Read this article excerpt from Midwifery Today magazine, Winter 2016, now on our website:
Join us in Finland this October!
Plan now to attend our conference in Helsinki, Finland, 4–8 October 2017. “Trust, Intimacy and Love—The Chemistry of Connection” will offer over 40 different classes, including a full-day session on Midwifery Skills and two full-days on Rebozo Techniques and Practice.
Q: Did you use a doula for your birth? Would you recommend it? Why or why not?
— Midwifery Today
A: Back when I had my children in the 1980s, I had a friend who was also a nurse attend all of our births. She was even allowed back into the OR when I birthed my twins vaginally. I didn’t realize then that she was my “doula.” I remember how comforting she was and as the years went by, I found myself filling that same role for friends and family. After many years, I became an official doula. I will be attending my 500th birth next month. It is an honor to support families during this most memorable experience; it is a calling I don’t take lightly.
— Dianne Hamre
A: I have had a couple of my laboring women use doulas, but most can’t afford them. Many of my immigrant and refugee women have extended family members who fulfilled that roll very nicely. We also had a wonderful Arabic interpreter who came to the births of our Arabic women. There was only one “official” doula, but there were lots of supporting women surrounding the woman in labor. It was magnificent. The female power in the birth room was palpable and powerful.
— Vicki Gilbert Ziemer
A: My own mom was my doula. She didn’t know it, and I’d never heard of a “doula” at the time, but she gave me everything I needed to birth my babies.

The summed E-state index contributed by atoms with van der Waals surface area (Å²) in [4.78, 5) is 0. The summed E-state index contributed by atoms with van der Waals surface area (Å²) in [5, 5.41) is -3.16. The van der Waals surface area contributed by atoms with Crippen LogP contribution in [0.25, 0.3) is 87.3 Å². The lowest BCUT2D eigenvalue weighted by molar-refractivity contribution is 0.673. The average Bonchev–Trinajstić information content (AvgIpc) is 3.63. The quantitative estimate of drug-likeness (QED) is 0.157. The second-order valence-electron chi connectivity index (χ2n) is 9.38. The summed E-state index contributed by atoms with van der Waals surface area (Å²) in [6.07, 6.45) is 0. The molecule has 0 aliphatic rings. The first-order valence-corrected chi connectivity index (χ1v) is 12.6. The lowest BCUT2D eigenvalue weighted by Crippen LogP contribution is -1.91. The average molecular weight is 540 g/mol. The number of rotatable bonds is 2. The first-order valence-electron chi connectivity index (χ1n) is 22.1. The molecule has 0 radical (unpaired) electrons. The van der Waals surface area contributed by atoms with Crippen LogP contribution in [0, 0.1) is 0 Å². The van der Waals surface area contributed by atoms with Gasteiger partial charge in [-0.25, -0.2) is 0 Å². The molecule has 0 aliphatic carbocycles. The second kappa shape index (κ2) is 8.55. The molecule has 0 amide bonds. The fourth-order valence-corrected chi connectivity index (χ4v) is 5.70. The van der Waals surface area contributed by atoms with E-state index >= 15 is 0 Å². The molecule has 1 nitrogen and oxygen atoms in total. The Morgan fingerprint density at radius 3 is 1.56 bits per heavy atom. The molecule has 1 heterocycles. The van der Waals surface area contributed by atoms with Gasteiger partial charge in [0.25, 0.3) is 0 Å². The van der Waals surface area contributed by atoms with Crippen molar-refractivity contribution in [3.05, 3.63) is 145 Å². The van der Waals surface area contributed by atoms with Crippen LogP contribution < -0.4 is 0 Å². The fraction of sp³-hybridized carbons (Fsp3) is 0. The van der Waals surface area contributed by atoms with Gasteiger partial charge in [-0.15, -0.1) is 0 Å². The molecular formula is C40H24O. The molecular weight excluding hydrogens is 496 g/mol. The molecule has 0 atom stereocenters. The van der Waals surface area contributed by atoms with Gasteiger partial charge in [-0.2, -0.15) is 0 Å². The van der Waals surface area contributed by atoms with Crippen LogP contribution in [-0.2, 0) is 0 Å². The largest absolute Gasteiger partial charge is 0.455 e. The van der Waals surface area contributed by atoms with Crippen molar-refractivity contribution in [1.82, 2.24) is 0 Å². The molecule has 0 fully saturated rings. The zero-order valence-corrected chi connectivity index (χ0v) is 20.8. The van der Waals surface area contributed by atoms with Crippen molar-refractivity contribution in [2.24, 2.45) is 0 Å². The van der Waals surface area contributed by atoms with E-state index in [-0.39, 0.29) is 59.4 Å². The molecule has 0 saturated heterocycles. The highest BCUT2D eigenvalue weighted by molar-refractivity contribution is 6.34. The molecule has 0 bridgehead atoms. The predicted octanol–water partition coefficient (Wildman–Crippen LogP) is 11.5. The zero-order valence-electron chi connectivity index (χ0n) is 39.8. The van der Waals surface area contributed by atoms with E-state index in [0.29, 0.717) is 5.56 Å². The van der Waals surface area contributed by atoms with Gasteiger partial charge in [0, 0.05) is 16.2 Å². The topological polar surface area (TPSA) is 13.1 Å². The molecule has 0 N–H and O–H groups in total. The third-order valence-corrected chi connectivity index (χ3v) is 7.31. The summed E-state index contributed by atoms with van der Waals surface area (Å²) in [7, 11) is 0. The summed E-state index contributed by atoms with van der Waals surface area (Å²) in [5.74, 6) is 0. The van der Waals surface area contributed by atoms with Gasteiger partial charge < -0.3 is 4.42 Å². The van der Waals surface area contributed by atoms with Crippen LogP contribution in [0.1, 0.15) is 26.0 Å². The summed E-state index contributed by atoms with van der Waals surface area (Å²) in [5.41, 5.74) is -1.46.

— Andrea Reynolds
A: I am a doula myself, so of course I used a doula for my own labors and births. It was super helpful in so many ways. She kept me focused, brought me a smoothie and unscrewed light bulbs so I could have dimmer lighting like I wanted, among many other little details. She kept my tub water warm and my washcloth cool. She cooked soup, took photos and encouraged me. Most importantly, at my second birth, she stood outside the bathroom door and checked in with me to find out if I needed help as baby was about to arrive! I had just been checked less than 20 minutes before and told I was 6 cm and had a long way to go, so the rest of my team was down the hall. Without her, I would have given birth by myself, and I very much wanted my husband there and for my midwife to catch the baby. Thanks to the constant presence of my doula, I was able to have that.
— Rose Peck
A: I’ve been a doula for 16 years already, and I wouldn’t dream of birthing without a doula. I had three births (two homebirths and one in a hospital) with a midwife and a doula.
— Naomi Gattegno